I am proud of the work that we did at MnSCU on a similar project, and I am excited to see the prime-time version of this tool when D2L is ready to release it. Different timelines for release have been bandied about, anywhere from 3 -12 months (Oct. 2011 to July 2012).

I've looked at several other data analytics projects that use data from an LMS. In my opinion, this is by far the best I've seen. Yep, by far.

Monday, July 18, 2011

Blackboard Client Exodus

Last week I sort of attended the D2L Users Conference (D2L11), also called FUSION, in Denver, Colorado. I love Denver and the surrounding area, but since I grew up in Cheyenne I've never been too impressed by the whole "Mile High City" stuff. Cheyenne is over 6000 feet in elevation, which I believe is higher than one measly mile.

I was a presenter at the Unconference (emceed by Kyle Mackie) that preceded the main conference, and I closed the evening with a little ditty titled "If I had a Beer..." This unconventional presentation was half-serious and half not-so-much. The basic premise was that a nickle is not really worth very much, so the whole "If I had a nickle for every time I've heard that" thing just doesn't seem to add up for me. However, if I had a beer for each of those times - then I'd really have something of value.

For example - the bit started with the following.

  • If I had a beer...
  • for every stinking time I've
  • clicked a link on the INTERNET
  • only to find that it was a link to a WORD document,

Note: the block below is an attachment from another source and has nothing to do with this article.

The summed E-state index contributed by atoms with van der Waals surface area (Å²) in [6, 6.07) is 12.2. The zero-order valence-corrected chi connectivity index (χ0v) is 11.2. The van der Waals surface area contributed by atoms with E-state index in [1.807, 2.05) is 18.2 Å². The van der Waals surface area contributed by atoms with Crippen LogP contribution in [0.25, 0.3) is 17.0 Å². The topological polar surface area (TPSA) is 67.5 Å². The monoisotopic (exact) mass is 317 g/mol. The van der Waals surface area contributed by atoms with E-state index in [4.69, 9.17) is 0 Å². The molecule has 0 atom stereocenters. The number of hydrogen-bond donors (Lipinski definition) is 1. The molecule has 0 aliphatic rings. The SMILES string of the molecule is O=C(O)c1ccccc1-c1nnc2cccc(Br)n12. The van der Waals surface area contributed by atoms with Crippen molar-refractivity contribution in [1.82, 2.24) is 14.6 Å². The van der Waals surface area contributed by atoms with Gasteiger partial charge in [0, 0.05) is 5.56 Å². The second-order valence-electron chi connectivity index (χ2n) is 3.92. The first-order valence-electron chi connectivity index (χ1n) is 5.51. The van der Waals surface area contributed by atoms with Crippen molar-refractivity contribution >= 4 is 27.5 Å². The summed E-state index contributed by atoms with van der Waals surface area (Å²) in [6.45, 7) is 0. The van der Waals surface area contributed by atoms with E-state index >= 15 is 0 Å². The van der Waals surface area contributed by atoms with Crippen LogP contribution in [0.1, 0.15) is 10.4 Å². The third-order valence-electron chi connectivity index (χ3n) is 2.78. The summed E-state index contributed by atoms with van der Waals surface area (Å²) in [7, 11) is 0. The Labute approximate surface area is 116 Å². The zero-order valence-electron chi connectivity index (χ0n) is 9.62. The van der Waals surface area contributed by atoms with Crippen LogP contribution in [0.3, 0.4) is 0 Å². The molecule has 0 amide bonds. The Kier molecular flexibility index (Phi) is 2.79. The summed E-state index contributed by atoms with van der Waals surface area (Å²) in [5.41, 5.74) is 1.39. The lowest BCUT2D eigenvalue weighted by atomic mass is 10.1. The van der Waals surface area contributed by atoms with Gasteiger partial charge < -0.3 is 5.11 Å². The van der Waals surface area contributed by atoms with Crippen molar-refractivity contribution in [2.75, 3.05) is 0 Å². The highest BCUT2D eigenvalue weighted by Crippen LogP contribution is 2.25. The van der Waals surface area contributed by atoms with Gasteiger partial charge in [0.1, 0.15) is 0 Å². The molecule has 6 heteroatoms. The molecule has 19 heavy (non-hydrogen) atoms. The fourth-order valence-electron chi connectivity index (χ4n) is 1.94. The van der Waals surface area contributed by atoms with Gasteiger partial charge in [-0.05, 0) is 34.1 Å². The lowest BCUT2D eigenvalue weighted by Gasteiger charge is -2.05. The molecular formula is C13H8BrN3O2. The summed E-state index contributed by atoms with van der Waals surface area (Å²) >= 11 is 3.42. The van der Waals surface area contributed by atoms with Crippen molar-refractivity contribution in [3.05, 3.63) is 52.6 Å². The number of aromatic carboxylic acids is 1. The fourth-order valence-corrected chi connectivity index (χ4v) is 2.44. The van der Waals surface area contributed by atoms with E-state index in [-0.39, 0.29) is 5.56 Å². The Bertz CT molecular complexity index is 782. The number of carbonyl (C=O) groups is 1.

• then I'd have a whole boatload of beers.
That was followed by a short rant about how stupid it is to put non-web documents on the WORLD WIDE WEB when it's just as easy and much better to put up a web-friendly document instead. There were about 10 of these little snippets of things that either make me crazy or make me go "huh?"

The final little snippet of the evening was a little shot at Blackboard, the recently acquired former-juggernaut in higher education. It went a little something like this, although there were graphics included: (BTW, these were not intended to rhyme, nor did they do so)
  • If I had a beer...
  • for each of the Blackboard clients,
  • that is currently looking elsewhere,
  • then I'd never go thirsty
  • with at least 300 beers in my fridge.
Later that evening, someone highly placed in the LMS industry told me that my number seemed a bit too low. Their research has indicated as many as 700 Bb clients are currently considering a switch to a different LMS.

Seems to me that 300 is a really big number when it comes to potentially lost clients. Clearly 700 is an incredible number. It's also true that Blackbeard won't lose all of the captives (err, clients) - but it begs the question of what percentage of these clients are they likely to lose? If the past few years are any indication, my guess is that they will lose over 50% of the customers who evaluate BlackAngel's offerings in comparison to the competition.

The pic shown below is a view of part of the enthralled audience at the Unconference.